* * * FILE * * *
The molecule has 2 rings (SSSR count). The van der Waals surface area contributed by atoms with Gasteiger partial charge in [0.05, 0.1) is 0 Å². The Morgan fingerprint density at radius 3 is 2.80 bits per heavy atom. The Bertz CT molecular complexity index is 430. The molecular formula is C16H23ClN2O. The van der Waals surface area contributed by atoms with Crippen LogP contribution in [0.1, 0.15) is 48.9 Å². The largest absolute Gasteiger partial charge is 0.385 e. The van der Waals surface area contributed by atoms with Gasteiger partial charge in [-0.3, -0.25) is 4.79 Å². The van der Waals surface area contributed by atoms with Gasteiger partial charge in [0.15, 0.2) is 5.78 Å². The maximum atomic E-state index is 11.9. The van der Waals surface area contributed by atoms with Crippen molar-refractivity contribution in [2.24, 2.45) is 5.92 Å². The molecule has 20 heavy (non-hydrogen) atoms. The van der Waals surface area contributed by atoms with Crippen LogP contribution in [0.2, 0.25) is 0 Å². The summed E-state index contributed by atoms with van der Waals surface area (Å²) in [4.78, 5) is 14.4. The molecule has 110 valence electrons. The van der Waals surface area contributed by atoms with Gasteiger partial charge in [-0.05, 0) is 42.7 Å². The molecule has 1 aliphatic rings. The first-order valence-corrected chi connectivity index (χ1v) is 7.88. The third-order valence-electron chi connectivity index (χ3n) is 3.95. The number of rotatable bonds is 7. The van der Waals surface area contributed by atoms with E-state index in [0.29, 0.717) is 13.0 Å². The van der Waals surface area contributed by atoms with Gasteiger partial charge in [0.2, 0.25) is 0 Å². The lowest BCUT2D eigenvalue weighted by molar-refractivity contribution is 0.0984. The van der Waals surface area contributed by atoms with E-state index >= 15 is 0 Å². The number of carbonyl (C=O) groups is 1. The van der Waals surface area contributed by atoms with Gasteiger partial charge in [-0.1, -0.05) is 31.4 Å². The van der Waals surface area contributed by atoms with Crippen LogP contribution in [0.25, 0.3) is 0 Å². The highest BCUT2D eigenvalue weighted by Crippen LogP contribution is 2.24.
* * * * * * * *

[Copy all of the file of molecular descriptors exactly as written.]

The molecule has 2 rings (SSSR count). The van der Waals surface area contributed by atoms with Gasteiger partial charge in [0.05, 0.1) is 0 Å². The Morgan fingerprint density at radius 3 is 2.80 bits per heavy atom. The Bertz CT molecular complexity index is 430. The molecular formula is C16H23ClN2O. The van der Waals surface area contributed by atoms with Crippen LogP contribution in [0.1, 0.15) is 48.9 Å². The largest absolute Gasteiger partial charge is 0.385 e. The van der Waals surface area contributed by atoms with Gasteiger partial charge in [-0.3, -0.25) is 4.79 Å². The van der Waals surface area contributed by atoms with Gasteiger partial charge in [0.15, 0.2) is 5.78 Å². The maximum atomic E-state index is 11.9. The van der Waals surface area contributed by atoms with Crippen molar-refractivity contribution in [2.24, 2.45) is 5.92 Å². The molecule has 20 heavy (non-hydrogen) atoms. The van der Waals surface area contributed by atoms with Crippen LogP contribution in [0.2, 0.25) is 0 Å². The summed E-state index contributed by atoms with van der Waals surface area (Å²) in [4.78, 5) is 14.4. The molecule has 110 valence electrons. The van der Waals surface area contributed by atoms with Gasteiger partial charge in [-0.05, 0) is 42.7 Å². The molecule has 1 aliphatic rings. The first-order valence-corrected chi connectivity index (χ1v) is 7.88. The third-order valence-electron chi connectivity index (χ3n) is 3.95. The number of rotatable bonds is 7. The van der Waals surface area contributed by atoms with E-state index in [0.29, 0.717) is 13.0 Å². The van der Waals surface area contributed by atoms with Gasteiger partial charge in [0.2, 0.25) is 0 Å². The lowest BCUT2D eigenvalue weighted by molar-refractivity contribution is 0.0984. The van der Waals surface area contributed by atoms with E-state index >= 15 is 0 Å². The number of carbonyl (C=O) groups is 1. The van der Waals surface area contributed by atoms with Gasteiger partial charge in [-0.1, -0.05) is 31.4 Å². The van der Waals surface area contributed by atoms with Crippen LogP contribution in [0.25, 0.3) is 0 Å². The highest BCUT2D eigenvalue weighted by Crippen LogP contribution is 2.24.